Industry, government officials see 'no roadblock' to FPSOs in Gulf of Mexico

Offshore participants and government regulators found "no identifiable roadblocks" barring use of floating production, storage, and offloading vessels in deepwater oil projects in the Gulf of Mexico.

Sam Fletcher
OGJ Senior Writer

HOUSTON, Sept. 26 -- A 2-day workshop by offshore industry participants and government regulators in Houston this week found "no identifiable roadblocks" barring use of floating production, storage, and offloading (FPSO) vessels in development and production of deepwater oil projects in the Gulf of Mexico.

While "some hurdles" and technical issues still must be addressed, said Peter M. Lovie, vice-president of business development at American Shuttle Tankers LLC, Houston, the primary focus among industry representatives now is on the economics of an FPSO project in the gulf's deep waters, vs. using a pipeline or some other means of transporting the oil ashore. "That's a major shift from the issues they were looking at in the past," he said.

The primary reason for that change, Lovie said, is the US Minerals Management Service's record of decision on an environmental impact statement, published in the Dec. 31, 2001, Federal Register, that gave general approval to the use of FPSO systems in the central and western gulf.

Yet 9 months later, MMS officials are still waiting for an offshore operator to propose using a FPSO in a deepwater production plan.. "All we need now is for some company to step forward and go through the (approval) process" for a specific project, said Charles E. Smith, a research program manager for MMS.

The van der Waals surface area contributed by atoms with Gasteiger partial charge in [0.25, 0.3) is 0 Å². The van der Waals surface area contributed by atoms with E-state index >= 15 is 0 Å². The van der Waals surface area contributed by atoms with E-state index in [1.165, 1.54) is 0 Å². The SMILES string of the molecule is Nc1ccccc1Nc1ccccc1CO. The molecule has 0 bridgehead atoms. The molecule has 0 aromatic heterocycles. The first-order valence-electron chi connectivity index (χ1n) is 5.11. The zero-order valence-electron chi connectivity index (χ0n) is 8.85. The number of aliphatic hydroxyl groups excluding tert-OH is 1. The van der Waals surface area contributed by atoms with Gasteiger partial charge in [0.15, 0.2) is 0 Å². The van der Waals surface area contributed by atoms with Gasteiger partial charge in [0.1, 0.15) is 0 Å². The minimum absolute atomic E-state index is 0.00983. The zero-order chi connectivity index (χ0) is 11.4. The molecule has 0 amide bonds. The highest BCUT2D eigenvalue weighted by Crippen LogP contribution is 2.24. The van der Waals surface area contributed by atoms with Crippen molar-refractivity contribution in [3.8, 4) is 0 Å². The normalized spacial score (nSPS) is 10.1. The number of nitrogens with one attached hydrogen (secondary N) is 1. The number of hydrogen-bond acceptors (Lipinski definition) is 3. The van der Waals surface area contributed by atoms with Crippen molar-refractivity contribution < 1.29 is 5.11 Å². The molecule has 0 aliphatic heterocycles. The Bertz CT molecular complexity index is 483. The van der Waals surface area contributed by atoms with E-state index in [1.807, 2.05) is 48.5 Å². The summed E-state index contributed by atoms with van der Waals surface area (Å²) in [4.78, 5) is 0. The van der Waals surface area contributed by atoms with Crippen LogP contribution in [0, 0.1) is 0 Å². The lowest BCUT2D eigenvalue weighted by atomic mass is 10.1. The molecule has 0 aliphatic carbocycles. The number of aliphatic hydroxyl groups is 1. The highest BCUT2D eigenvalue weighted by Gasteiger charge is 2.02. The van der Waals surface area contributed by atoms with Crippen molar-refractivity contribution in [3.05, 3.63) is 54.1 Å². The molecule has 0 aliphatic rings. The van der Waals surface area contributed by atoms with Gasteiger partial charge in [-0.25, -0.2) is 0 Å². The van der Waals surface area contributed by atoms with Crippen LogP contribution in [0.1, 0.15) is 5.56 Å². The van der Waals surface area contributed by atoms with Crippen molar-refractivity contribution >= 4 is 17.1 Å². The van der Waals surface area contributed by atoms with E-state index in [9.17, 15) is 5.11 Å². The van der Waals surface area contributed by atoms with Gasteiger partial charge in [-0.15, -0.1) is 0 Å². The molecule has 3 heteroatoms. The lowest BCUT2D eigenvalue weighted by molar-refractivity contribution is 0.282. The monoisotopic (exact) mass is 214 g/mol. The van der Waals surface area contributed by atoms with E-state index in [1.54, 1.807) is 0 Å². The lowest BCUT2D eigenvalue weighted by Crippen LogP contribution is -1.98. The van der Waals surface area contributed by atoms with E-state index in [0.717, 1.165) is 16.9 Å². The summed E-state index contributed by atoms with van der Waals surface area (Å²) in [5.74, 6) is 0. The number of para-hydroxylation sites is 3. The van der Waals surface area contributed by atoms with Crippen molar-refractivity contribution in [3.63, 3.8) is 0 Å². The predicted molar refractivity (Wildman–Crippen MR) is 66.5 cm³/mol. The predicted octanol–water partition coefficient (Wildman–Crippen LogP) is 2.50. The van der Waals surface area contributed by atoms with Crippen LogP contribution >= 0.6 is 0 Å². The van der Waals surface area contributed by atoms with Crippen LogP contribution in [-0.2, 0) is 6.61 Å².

One detail yet to be resolved is what a producer would do with the associated natural gas, as FPSOs are designed to store only liquid production. MMS regulations ban reinjection of produced gas offshore as a conservation issue. However, Smith suggested that MMS officials might consider a temporary injection program "until new technology or infrastructure comes along," providing that the operator has a feasible plan for recovering and producing all of the injected gas.

He said MMS would work with producers in developing other methods of transporting gas from an FPSO, including liquefied natural gas, compressed gas, gas-to-liquids, and others. MMS would also consider plans to use the gas to fuel electric power generators located offshore at the well site, with the electricity transmitted by subsea cable to markets ashore.

"We don't have all of the answers yet because we don't have all the questions. But we're confident we can sit down and work out solutions," said Tricia Clark, manager of quality assurance and emergency response at Skaugen PetroTrans Inc. "There are still lots of operational issues, but by drawing on the years of experience with FPSOs around the world, there is no reason why this can't be done in the Gulf of Mexico."

To do it right, she said, "We have to look at the whole system." Clark represented the American Petroleum Institute's shuttle vessels task force at the 2-day forum.

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